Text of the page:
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The Japanese dude who won the hot dog eating contest vs. Oscar Wilde (1); Albert Brooks advances

Yesterday I was going to go with this argument from Ethan:

Now I’m morally bound to use the Erdos argument I said no one would see unless he made it to this round.

Andrew will take the speaker out to dinner, prove a theorem, publish it and earn an Erdos number of 1.

But then Jan pulled in with :

If you get Erdos, he will end up staying in your own place for the next n months, and him being dead, well, let’s say it is probably not going to be pleasant.

To be honest, I don’t even think I’d like a live Erdos staying in our apartment: from what I’ve read, the guy sounds a bit irritating, the kind of person who thinks he’s charming—an attribute that I find annoying.

Anyway, who cares about the Erdos number. What I really want is a good Wansink number. Recall what the notorious food researcher wrote:

Facebook, Twitter, Game of Thrones, Starbucks, spinning class . . . time management is tough when there’s so many other shiny alternatives that are more inviting than writing the background section or doing the analyses for a paper.

Yet most of us will never remember what we read or posted on Twitter or Facebook yesterday. In the meantime, this Turkish woman’s resume will always have the five papers below.

Coauthorship is forever. Those of us with a low Wansink number will live forever in the scientific literature.

And today’s match features an unseeded eater vs. the top-seeded wit. Doesn’t seem like much of a contest for a seminar speaker, but . . . let’s see what arguments you come up with!

Again, here’s the bracket and here are the rules.


  1. AD says:

    Are you talking about Tsunami Kobayashi? He has a name.

  2. Jonathan (another one) says:

    Wilde is the obvious choice here, so I’ll do my best to make a case for Kobayashi.

    One could program a computer to create new Wilde adages. All of them are of the archetypal form: The ultimate in A is not-A.

    I can resist everything but temptation.
    To live is the rarest thing in the world.
    The suspense is terrible. I hope it will last.
    I am so clever that sometimes I don’t understand a word of what I’m saying.
    She is a peacock in everything but beauty.
    I have the simplest tastes. I am always satisfied with the best.

    Now these are all great, and in his seminar Wilde would undoubtedly give us many more new ones. But so could computer-program-Wilde. And if we had the real Wilde, no one would bother to write the program. This creates the Wilde-Turing test: can a group of Wilde-ignorant humans tell the difference between Wildean wit and silicon pseudoWildiana? This seminar would be entertaining, and doesn’t require Wilde at all.

    Eating hot dogs, however, is a skill that computers aren’t even remotely capable of doing. We could of course create a hot-dog-eating robot that would put Kobayashi and Chestnutt to shame, but such a robot is trivial. So let a human do something that they are manifestly already inferior to machines at doing. Aspiration is the sincerest form of surrender. (See what I did there? I told you it was easy.)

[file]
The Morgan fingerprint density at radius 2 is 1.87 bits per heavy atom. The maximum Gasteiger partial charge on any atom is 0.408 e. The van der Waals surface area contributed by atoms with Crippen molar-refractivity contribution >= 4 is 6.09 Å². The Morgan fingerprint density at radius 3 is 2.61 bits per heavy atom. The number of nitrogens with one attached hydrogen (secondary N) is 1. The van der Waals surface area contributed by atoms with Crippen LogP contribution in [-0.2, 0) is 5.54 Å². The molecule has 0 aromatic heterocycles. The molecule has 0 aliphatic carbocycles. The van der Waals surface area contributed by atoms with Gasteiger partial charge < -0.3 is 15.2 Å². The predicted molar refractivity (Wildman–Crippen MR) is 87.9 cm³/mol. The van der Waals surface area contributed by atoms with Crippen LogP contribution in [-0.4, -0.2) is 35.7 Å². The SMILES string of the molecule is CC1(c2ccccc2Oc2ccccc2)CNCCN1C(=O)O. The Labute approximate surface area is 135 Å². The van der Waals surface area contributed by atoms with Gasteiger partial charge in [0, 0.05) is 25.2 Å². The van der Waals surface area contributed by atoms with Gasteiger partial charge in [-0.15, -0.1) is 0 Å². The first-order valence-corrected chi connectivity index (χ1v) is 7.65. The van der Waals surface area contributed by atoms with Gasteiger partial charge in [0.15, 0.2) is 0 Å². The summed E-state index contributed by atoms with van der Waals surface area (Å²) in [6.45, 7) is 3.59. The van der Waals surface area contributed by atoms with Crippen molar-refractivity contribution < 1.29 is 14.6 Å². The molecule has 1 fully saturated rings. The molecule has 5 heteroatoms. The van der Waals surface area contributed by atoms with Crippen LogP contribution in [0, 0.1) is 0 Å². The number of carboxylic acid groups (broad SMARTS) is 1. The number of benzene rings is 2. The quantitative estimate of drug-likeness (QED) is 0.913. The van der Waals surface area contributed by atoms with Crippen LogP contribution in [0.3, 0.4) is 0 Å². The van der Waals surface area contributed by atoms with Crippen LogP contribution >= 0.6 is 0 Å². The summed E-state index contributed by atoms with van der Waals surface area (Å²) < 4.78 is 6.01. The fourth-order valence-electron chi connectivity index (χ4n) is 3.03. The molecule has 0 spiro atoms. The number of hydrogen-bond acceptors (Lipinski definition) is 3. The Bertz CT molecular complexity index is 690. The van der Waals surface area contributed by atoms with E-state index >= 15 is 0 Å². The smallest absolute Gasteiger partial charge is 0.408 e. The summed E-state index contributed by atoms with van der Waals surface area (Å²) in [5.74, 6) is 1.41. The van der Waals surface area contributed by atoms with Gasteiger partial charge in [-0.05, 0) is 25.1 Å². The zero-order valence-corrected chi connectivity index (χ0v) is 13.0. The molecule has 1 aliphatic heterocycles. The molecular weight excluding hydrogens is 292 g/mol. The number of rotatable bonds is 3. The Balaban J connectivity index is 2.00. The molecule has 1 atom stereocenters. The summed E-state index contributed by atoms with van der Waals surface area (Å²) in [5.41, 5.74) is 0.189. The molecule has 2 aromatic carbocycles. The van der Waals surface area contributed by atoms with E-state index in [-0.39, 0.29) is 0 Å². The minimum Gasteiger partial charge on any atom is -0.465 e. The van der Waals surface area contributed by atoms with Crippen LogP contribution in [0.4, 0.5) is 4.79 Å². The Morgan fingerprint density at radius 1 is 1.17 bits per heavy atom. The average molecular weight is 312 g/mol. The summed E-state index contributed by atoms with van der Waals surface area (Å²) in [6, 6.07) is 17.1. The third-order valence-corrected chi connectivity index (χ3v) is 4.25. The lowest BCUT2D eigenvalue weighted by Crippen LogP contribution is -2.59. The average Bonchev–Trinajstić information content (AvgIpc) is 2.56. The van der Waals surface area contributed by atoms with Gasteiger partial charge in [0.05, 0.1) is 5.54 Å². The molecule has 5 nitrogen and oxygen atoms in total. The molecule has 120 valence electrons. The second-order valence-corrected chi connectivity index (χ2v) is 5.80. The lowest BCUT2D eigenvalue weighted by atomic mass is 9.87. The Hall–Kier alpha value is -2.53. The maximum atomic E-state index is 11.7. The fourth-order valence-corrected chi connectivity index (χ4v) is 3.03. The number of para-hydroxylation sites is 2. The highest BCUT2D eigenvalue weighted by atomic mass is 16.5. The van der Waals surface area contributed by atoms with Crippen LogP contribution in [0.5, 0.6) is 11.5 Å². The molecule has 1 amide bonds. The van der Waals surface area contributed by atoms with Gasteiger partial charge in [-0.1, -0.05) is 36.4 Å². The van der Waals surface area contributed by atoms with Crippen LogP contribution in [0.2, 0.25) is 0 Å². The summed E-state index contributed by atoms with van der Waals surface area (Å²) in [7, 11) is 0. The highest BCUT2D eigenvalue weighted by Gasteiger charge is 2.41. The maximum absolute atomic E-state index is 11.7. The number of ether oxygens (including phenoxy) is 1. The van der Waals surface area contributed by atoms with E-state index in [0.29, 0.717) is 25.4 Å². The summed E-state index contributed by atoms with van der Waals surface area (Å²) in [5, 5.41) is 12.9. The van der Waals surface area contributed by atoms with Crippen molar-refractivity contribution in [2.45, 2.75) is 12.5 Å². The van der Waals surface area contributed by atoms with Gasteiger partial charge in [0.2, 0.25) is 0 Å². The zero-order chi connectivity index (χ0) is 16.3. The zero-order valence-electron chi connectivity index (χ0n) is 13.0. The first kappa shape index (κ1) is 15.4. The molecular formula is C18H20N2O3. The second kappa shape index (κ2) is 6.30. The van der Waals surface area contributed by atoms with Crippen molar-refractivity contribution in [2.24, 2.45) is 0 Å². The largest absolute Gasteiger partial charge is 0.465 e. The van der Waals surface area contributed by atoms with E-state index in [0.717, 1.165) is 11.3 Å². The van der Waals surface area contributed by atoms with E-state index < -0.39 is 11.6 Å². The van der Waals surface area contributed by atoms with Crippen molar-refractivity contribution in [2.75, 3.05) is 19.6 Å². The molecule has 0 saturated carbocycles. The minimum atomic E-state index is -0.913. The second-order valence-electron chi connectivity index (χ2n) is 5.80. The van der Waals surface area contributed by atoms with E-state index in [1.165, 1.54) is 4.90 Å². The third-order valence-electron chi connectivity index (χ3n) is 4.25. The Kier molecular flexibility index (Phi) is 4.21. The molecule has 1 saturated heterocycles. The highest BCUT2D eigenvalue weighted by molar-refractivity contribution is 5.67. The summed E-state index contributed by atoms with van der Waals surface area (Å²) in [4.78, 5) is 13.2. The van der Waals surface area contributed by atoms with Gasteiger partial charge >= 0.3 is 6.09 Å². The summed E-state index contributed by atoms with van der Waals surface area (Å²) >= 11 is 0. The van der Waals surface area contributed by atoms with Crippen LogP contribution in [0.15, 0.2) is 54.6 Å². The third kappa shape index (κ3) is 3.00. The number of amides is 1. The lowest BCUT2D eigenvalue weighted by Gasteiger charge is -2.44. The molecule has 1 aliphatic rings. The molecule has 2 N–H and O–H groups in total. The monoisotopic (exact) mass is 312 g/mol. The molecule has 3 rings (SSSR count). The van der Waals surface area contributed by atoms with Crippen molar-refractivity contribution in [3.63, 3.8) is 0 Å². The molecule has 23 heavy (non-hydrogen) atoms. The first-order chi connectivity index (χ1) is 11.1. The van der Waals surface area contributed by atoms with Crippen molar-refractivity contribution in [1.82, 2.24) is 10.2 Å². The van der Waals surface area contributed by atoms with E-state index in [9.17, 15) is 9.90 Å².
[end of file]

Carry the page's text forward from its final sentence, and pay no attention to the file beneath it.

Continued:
That’s about the best I can manage, and even I’m not completely convinced.

  3. Dzhaughn says:

    Suppose there were an Oscar Wilde winner
    Something that we show just cannot be:
    Cos’ if I were an Oscar Wilde wiener
    The Japanese already’s eaten me.

  4. Manuel says:

    I go with Wilde for the leprechaun tales. The Tsunami guy could tell leprechaun tales, but it would be really awkward. Wilde can eat hot dogs while enticing our attention with the leprechaun antics. Of course he will not eat so many hot dogs as the other guy, but I for one would take this as a fair trade-off.

  5. Jesse says:

    I’m pulling for Kobayashi if only because the longer he’s in, the more often Andrew will have to justify describing him vs using his name. The thought of Andrew introducing the speaker as “and now, here’s that Japanese dude who won the hot dog eating contest” sounds awkward enough to prime us all for stress-eating, and who better to give us best practices/techniques?

    • Phil says:

      If Andrew had put “Tsunami Kobayashi” in the bracket I would have had no idea who that was; that’s the only name on the list for which that is true. Sure, I could simply double-click on the name and right-click to do a Google search to find out, but who has the time? So I think no justification is needed.

  6. Steve Reilly says:

    “To be honest, I don’t even think I’d like a live Erdos staying in our apartment: from what I’ve read, the guy sounds a bit irritating, the kind of person who thinks he’s charming—an attribute that I find annoying.” Kobayashi it is then.

  7. zbicyclist says:

    All of us who have ever had their contribution put into a “We also thank …” footnote when they really should have been co-authors urge that the name of Tsunami Kobayashi appear prominently — in the next round!

  8. This reminds me slightly of the 2016 election. People were so confident that Hillary would win, they didn’t think they had to pull for her. (I see little if any similarity between Wilde and Clinton, except in this.) So… Wilde needs a plug, beyond the few that have appeared so far.

    Besides promising excellent appetizers and (sometimes) predictable adages (I agree with Jonathan in the main), Wilde would bring his true seriousness, which rises up out of the wit and charm. This is the author of “The Ballad of Reading Gaol” and “Salome,” for instance. I loved Wilde’s comic plays in childhood–memorized large sections of them–but was entranced with Salome, even though I understood little of it. He has great range and would bring it to the seminar. This may be true of Takeru Kobayashi too, but all I know about him is that he can eat a lot.

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